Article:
MEDiterranean HYdrological and HYperspectral monitoring CONnectivity: ecogeomorphological connectivity in contrasting Mediterranean insular catchments (Mallorca, Spain).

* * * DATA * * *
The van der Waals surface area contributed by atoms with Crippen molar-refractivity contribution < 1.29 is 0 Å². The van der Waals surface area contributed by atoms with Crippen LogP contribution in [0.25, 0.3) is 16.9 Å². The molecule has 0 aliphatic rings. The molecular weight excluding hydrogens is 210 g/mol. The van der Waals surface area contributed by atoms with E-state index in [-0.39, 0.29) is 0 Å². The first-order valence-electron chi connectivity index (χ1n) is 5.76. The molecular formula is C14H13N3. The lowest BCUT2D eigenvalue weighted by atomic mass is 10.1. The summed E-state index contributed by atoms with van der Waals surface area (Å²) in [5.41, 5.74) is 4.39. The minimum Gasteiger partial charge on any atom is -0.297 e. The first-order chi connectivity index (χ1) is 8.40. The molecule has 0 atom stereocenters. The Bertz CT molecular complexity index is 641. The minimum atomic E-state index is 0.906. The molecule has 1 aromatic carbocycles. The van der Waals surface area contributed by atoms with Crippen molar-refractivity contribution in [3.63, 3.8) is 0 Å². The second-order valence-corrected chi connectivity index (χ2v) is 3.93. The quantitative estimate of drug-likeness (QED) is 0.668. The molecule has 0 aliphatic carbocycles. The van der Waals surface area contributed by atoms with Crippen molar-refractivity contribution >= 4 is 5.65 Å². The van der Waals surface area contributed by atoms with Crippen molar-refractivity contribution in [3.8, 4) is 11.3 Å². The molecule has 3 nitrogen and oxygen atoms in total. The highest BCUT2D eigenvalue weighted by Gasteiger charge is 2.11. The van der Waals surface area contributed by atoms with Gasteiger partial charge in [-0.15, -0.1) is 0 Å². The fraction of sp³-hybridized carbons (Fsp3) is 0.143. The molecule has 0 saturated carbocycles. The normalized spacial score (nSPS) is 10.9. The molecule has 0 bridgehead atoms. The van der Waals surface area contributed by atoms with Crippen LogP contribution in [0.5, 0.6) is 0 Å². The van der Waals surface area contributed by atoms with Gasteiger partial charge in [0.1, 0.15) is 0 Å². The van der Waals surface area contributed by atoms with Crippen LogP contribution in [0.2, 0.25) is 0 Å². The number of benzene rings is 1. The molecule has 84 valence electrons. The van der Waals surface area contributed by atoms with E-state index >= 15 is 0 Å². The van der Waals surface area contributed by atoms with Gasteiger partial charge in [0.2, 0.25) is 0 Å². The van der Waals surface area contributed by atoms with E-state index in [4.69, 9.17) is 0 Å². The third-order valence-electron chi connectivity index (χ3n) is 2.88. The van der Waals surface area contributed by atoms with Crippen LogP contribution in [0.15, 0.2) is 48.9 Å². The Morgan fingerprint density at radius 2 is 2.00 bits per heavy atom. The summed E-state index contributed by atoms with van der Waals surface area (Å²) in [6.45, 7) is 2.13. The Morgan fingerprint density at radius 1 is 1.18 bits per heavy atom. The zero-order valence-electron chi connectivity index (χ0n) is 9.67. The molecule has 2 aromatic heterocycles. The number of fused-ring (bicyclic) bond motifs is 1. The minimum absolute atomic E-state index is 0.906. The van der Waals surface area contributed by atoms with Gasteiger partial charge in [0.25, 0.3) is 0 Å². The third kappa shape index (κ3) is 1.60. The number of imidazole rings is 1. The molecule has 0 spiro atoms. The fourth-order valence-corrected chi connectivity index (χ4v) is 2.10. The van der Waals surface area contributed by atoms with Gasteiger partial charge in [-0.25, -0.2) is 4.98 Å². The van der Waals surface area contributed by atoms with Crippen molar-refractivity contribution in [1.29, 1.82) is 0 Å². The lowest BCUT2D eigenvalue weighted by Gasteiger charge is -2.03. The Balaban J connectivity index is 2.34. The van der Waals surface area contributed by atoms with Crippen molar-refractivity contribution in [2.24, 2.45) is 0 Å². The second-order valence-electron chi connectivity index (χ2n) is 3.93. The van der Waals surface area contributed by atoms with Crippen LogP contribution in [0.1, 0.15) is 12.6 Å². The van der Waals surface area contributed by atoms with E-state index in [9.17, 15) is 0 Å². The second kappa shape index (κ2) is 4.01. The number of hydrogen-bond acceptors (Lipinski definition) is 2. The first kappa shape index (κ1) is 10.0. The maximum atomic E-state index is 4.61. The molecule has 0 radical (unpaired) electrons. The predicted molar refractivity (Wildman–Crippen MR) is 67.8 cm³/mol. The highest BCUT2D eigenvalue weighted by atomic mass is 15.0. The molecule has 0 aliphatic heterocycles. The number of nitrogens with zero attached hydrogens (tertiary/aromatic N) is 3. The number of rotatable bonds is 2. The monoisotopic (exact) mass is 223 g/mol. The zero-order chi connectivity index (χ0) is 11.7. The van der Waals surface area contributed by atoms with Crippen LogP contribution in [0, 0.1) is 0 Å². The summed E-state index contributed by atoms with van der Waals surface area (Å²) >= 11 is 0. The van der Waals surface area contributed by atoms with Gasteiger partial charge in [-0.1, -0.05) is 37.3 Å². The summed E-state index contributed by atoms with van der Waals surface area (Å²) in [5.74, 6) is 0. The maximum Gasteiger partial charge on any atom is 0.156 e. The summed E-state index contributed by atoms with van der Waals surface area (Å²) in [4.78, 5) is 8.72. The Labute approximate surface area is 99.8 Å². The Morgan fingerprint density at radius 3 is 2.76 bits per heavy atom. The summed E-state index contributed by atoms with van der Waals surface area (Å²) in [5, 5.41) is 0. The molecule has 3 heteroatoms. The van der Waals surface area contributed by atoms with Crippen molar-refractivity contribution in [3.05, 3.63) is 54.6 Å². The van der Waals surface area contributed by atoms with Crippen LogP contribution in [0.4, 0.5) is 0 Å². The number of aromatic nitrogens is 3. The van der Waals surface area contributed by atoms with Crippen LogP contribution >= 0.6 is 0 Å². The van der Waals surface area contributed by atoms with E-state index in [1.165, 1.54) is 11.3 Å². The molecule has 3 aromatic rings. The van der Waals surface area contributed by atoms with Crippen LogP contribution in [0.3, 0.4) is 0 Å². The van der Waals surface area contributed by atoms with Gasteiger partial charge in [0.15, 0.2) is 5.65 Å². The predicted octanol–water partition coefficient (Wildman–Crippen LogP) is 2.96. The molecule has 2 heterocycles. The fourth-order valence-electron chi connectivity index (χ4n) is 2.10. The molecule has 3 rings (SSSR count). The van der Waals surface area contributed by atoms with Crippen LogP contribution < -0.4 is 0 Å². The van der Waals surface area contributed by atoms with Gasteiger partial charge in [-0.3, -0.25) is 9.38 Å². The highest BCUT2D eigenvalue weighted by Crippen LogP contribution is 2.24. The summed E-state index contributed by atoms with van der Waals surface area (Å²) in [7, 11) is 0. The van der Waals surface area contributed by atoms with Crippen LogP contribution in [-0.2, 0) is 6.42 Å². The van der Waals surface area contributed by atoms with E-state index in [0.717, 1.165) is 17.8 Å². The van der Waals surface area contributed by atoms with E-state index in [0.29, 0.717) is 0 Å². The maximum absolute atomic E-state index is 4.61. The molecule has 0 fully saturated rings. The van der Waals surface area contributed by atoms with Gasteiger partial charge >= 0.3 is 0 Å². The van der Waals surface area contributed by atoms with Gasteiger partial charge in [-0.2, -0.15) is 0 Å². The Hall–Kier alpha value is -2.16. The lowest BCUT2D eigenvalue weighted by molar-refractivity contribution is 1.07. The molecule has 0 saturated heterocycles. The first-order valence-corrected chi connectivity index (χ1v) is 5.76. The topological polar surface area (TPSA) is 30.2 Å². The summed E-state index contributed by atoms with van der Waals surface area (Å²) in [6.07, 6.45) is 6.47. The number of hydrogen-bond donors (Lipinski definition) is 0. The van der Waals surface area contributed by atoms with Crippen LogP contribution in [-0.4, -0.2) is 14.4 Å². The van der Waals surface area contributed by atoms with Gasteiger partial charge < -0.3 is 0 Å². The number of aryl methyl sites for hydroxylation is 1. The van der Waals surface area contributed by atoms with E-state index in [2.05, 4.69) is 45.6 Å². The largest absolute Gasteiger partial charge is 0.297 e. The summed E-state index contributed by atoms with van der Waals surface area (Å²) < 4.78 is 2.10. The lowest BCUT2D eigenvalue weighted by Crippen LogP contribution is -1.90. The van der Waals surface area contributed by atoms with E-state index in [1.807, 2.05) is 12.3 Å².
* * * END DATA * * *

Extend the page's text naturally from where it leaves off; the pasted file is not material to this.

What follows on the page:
The hydrological and sediment connectivity in contrasting Mediterranean catchments affected by global change impacts on hydrology (i.e., land abandonment, wildfire and forest transition; urbanization and contaminant transfer to wetlands and Mediterranean Sea) is currently the research topic under investigation at the University of the Balearic Islands. Research is focused on four catchments in a decreasing a priori range of connectivity and increasing size: the small Vallcebre catchment (4 km2) in the South-Eastern Pyrenees, the small Sa Font de la Vila catchment (5 km2) in the southern part of the Serra de Tramuntana -affected severely by wildfires- of Mallorca Island, the Sant Miquel catchment (151 km2) in the northern part of the Serra de Tramuntana of Mallorca Island, and the Na Borges catchment (319 km2) in the Central Depression of Mallorca Island. Within these catchments, fifteen gauging stations are fully operational, i.e., 2 in Sa Font de la Vila, 3 in Vallcebre, 4 in Na Borges and 6 in Sant Miquel. In this way, at each gauging station water stage, turbidity, conductivity and temperature are continuously measured and recorded using several sensors linked to data-loggers to provide spatial and temporal information on the water, suspended- and dissolved-sediment yields. Due to its high spectral and spatial resolution, airborne hyperspectral remote sensing is considered as a promising technique for assessing some of the required parameters for the spatial modelling approach. The concurrent acquisition of accurate LiDAR data allows retrieving detailed terrain and vegetation information. Focus of the present study is (1) to derive spatial information on vegetation, soil and terrain for hydrological model input by combined hyperspectral and LiDAR data, and (2) to conduct a spectral fingerprinting approach allowing to trace back sources and pathways of sediments. Airborne data acquisition will be accompanied by an extensive field campaign. Fire regeneration of an ecosystem it is a complex process between biological and environmental factors. Plant physiological status, as vigor, water stress… can be determined using different remote sensing indexes that can be obtained from hyperspectral cameras (canopy leaf area index, leaf pigments and the photobiochemistry as the photochemical reflectance index). However, this information is limited to 2D imagery, where the information for the full 3D structure of the canopy is not available. In this sense, LIDAR technology complemented the previous indices adding information about 3D canopy structure and highly accurate estimates of vegetation height, cover and biomass even from low to high-biomass ecosystems. Combination of both technologies could let us to improve our understanding about the connectivity between biological processes and hydric and geomorphological processes after fire in Mediterranean ecosystems. This information can be useful to develop management strategies for ecosystem regeneration after fire. HS data will provide relevant information to quantify spatio-temporal changes in albedo (a key variable of the surface energy balance governing the ablation processes at the glacier surface) at the moment of the year (late summer) when the snow cover on the glacier surface is minimal. In addition, airborne LiDAR will allow for the elaboration of a fine-grained digital elevation model. Combining HS and LiDAR data will also enable improved modeling and understanding of glacier mass balance through investigation of the effects of small-scale topography on surface radiation and energy balances. Finally, HS imagery has direct applications for questions in alpine plant ecology. Our overall objective is to obtain a fine-grained classification of the land cover, together with spatially distributed parameters of plant canopies (physical and biochemical).